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Study suggests prostate meds may increase risk for diabetes

Researchers say that men on the drugs dutasteride or finasteride should not stop taking them, but instead speak with their doctors about their individual risk for the condition.

By Tauren Dyson
Study suggests prostate meds may increase risk for diabetes
Men taking 5-alpha-reductase inhibitors had the risk of developing type 2 diabetes increased by a third, according to a new study. Photo by linerpics/Shutterstock

April 11 (UPI) -- A common prostate cancer drug has been linked to type 2 diabetes, a new study says.

Men taking 5-alpha-reductase inhibitors had the risk of developing type 2 diabetes increase by a third, according to research published Wednesday in the British Medical Journal.

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"We found that commonly prescribed medications for prostate disease can increase risk of type 2 diabetes," Ruth Andrew, a researcher at the University of Edinburgh and study senior author, said in a news release. "These findings will be particularly important for health screening in older men who are already typically at a higher risk of type 2 diabetes. We will now continue our studies to better understand the long-term outcomes so we can better identify patients at greater risk."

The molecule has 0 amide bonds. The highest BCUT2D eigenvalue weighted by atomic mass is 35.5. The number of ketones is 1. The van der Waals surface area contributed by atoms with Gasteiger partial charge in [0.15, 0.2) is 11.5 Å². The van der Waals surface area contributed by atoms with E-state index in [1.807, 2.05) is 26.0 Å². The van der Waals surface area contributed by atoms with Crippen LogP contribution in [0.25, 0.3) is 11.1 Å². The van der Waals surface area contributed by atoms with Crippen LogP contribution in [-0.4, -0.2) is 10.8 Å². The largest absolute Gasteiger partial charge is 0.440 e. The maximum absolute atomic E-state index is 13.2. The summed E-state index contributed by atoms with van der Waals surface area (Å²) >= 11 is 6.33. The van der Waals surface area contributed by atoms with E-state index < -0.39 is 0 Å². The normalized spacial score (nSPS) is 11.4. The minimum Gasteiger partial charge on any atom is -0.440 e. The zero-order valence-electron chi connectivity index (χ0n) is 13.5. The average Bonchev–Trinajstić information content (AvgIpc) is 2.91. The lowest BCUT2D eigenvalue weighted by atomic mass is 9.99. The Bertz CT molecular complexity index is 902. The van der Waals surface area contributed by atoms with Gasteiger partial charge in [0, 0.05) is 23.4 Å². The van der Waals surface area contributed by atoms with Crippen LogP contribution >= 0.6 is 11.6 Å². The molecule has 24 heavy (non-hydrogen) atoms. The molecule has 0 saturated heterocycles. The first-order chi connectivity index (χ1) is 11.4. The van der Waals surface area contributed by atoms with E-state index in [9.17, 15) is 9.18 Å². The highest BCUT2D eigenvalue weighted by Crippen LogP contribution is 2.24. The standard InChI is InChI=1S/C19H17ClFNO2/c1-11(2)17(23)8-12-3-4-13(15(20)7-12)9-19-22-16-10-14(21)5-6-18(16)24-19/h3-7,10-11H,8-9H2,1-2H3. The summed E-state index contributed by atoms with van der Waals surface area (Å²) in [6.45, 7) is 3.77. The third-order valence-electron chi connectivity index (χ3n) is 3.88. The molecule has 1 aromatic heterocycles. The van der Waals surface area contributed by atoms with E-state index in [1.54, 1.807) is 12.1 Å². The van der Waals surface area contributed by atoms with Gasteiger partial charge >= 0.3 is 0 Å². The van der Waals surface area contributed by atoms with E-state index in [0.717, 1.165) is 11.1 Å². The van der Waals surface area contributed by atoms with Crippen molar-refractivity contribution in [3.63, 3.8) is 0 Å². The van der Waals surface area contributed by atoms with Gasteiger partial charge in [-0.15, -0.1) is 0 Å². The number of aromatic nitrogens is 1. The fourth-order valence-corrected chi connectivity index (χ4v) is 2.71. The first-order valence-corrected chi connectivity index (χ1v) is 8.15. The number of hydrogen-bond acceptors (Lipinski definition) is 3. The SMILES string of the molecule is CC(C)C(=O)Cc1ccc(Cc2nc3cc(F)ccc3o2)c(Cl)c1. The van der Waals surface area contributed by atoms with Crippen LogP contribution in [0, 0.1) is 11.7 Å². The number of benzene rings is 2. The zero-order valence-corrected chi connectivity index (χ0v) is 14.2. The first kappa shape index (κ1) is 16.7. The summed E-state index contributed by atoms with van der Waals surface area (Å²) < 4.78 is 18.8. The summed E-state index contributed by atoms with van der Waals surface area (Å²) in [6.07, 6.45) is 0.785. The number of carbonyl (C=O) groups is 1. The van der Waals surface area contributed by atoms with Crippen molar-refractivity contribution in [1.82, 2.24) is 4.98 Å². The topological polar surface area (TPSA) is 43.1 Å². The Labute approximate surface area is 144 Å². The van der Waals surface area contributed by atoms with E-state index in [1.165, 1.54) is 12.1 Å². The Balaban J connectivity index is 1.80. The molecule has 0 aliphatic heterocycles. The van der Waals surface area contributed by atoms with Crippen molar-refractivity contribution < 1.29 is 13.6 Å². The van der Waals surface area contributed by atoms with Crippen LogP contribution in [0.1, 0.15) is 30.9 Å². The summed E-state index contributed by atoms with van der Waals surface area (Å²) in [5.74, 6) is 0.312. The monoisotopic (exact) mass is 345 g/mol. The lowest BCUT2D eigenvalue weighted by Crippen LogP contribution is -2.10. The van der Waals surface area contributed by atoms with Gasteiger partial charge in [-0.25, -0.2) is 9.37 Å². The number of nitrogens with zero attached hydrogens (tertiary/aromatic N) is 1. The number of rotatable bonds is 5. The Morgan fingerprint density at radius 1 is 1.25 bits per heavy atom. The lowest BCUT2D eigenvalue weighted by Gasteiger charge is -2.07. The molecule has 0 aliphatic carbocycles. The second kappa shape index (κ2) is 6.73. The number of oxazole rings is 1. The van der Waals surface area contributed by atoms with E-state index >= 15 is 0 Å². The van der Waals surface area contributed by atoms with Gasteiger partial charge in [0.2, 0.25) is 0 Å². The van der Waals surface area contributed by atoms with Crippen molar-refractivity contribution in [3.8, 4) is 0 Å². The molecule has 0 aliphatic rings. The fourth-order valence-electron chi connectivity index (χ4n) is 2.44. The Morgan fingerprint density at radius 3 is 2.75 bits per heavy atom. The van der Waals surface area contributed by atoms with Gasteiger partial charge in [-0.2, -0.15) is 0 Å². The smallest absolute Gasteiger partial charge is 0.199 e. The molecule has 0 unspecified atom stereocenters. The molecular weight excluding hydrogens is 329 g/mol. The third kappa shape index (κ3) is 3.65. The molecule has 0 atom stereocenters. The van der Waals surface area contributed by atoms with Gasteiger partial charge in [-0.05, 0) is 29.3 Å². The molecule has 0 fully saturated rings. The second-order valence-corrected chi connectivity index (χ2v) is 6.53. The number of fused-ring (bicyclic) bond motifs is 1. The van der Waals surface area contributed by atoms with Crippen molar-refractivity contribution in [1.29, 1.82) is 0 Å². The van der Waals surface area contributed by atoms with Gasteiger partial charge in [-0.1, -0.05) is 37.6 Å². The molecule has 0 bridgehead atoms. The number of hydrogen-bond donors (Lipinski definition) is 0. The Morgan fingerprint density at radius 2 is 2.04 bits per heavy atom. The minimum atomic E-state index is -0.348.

The researchers found that men in Taiwan and the U.K. who used dutasteride or finasteride to treat benign prostatic hyplasia had a roughly 30 percent spike in type 2 diabetes.

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5-alpha-reductase inhibitors help men with symptoms of enlarged prostates, such as urinary flow problems, by reducing hormone production.

The researchers warn men taking 5-alpha-reductase inhibitors not to stop taking the drug. Instead, men taking these drugs should visit their doctors to see if their prescriptions need to be changed.

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"These findings should not be a major concern for men taking 5-alpha-reductase inhibitors medications. As doctors, we may need to review the way we monitor our patients to make sure we are extra vigilant for early signs of diabetes," said Laurence Stewart, a urologist at Spire Murrayfield Hospital and study author, in a news release. "Anyone with concerns should speak to their general practitioner or urologist for advice on alternative treatments."

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